Overall, Russia’s diplomatic goals would be centered on the launch of the constitutional committee, the pursuit of funds to rebuild the country and struggle with greasing the wheels for the return of refugees. The Kremlin would do everything possible to avoid possible disruptions while striving to establish effective communications with the new UN envoy for Syria, Geir Pedersen.
The decision to launch the constitutional committee would require expanding outreach to more opposition groups and local councils. With Moscow speaking from a position of even greater power, more groups might be eager to return to the negotiating table. The latter could become another asset for relegitimizing the regime in Damascus.
Moscow is concerned about foreign funding potentially threatening its regional stance in Syria, but realizes the need to spearhead reconstruction. High levels of poverty, accompanied by massive destruction, create a fertile ground for Islamic extremism, making all sides stand to lose.
The pursuit of funds, however, could be a difficult task to manage. A UN agency estimates the war has cost Syria $388 billion and Moscow’s meager economy has little to offer. All eyes are then directed towards the oil-rich monarchies of the Persian Gulf.
Although marked by controversies, Russia acknowledges the Arab nations’ quest to secure their position in the new regional geopolitical dynamic. Washington’s exit means that the Saudi-led coalition is now left to contend with an expanding Iran that continues to solidify its grip over regimes in Iraq and Syria, and a number of proxy conflicts from Yemen to Lebanon. Moscow sees this as a chance to project diplomatic efforts and adjust its regional strategy to reach out to all parties.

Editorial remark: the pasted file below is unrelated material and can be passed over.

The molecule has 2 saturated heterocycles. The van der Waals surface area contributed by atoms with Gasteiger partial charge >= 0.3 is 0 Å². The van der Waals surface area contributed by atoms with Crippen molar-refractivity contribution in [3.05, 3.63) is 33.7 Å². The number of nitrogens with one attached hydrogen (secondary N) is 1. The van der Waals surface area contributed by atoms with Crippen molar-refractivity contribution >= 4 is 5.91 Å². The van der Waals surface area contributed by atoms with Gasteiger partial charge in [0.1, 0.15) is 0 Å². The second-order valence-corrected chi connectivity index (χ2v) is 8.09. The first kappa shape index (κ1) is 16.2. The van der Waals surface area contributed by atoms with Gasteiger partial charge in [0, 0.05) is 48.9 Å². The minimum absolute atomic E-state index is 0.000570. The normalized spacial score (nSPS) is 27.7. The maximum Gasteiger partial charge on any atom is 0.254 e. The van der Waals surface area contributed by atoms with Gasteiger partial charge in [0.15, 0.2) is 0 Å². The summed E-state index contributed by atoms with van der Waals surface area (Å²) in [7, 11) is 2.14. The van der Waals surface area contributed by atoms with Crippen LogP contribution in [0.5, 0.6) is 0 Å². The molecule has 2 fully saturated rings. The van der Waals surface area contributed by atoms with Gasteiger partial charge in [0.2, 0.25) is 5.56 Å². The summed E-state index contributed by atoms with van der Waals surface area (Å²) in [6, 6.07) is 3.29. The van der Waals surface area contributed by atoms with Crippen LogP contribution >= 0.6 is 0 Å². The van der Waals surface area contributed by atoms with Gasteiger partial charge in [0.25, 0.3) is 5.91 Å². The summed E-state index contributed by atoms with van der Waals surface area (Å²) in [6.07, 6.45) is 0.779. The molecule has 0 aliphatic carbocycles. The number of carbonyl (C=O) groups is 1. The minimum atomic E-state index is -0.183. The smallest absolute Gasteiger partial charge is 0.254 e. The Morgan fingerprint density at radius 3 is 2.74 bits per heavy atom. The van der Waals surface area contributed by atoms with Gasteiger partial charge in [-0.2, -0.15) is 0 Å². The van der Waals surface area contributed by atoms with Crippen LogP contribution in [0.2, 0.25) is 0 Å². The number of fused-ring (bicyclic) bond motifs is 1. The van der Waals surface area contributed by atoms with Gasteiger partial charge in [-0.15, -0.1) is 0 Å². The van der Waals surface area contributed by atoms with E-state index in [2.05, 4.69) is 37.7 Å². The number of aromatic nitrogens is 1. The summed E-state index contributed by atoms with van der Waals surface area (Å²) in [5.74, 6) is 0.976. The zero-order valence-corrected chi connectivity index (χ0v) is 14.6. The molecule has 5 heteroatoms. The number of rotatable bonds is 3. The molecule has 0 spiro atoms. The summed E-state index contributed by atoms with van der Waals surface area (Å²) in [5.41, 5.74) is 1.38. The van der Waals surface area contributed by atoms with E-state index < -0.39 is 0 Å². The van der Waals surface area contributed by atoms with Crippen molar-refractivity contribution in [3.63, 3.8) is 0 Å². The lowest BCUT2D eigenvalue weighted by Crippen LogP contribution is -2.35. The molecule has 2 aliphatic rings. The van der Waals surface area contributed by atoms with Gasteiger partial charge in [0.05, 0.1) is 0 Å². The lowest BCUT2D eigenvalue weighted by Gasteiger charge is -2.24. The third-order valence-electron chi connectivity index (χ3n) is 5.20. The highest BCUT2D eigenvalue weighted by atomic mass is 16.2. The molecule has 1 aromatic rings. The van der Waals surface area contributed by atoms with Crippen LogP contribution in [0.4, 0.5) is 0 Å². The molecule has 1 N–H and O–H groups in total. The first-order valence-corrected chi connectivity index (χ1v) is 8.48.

Moscow believes that the Arab states could influence a number of opposition fractions across Syria, which might mark the emergence of the new pattern of cooperation. Earlier, the UAE and Bahrain already announced the reopening of diplomatic missions in Damascus with more Arab countries likely to follow.
The Gulf Cooperation Council nations acknowledge that Assad is too dependent on Tehran to start distancing from it; hence, the Kremlin could emerge as a stable channel of communications. Unlike Iran, Russia is perceived as a stabilizing force that could be receptive to the concerns of the Saudi-led coalition.
Projecting the effects of the Syrian campaign beyond the Middle East is the goal that the Kremlin has been nurturing from the beginning. The conflict was always perceived as a tool to showcase ambitions that assert Russia as a global power. With Trump abandoning Syria, Moscow perceives it as a victory that adds greatly to its political capital. The latter could allow reaching out to European partners, such as France, Germany, as well as the European Union as a political actor, by persuading them to embrace its own version of a political settlement.
Finally, Russia is using Syria as a base for altering its long-term regional strategy. Moscow remains vigilant about possible reemergence of radical non-state actors such as ISIS, but also envisions changing its own hardline approach towards a rather opportunist one. Once again, the Kremlin wants to assert itself as an impartial broker. Moscow wants other nations to perceive it as a power capable of equally hedging opportunities, whether in the fields of energy, arms sales or agricultural exports, as well as maintaining a geopolitical and security balance with all parties.
Dmitriy Frolovskiy is a political analyst. He is a consultant on policy and strategy in the Middle East and Central Asia with private entities, and he has written about Russia’s foreign policy toward the Gulf Cooperation Council states and former Soviet territories.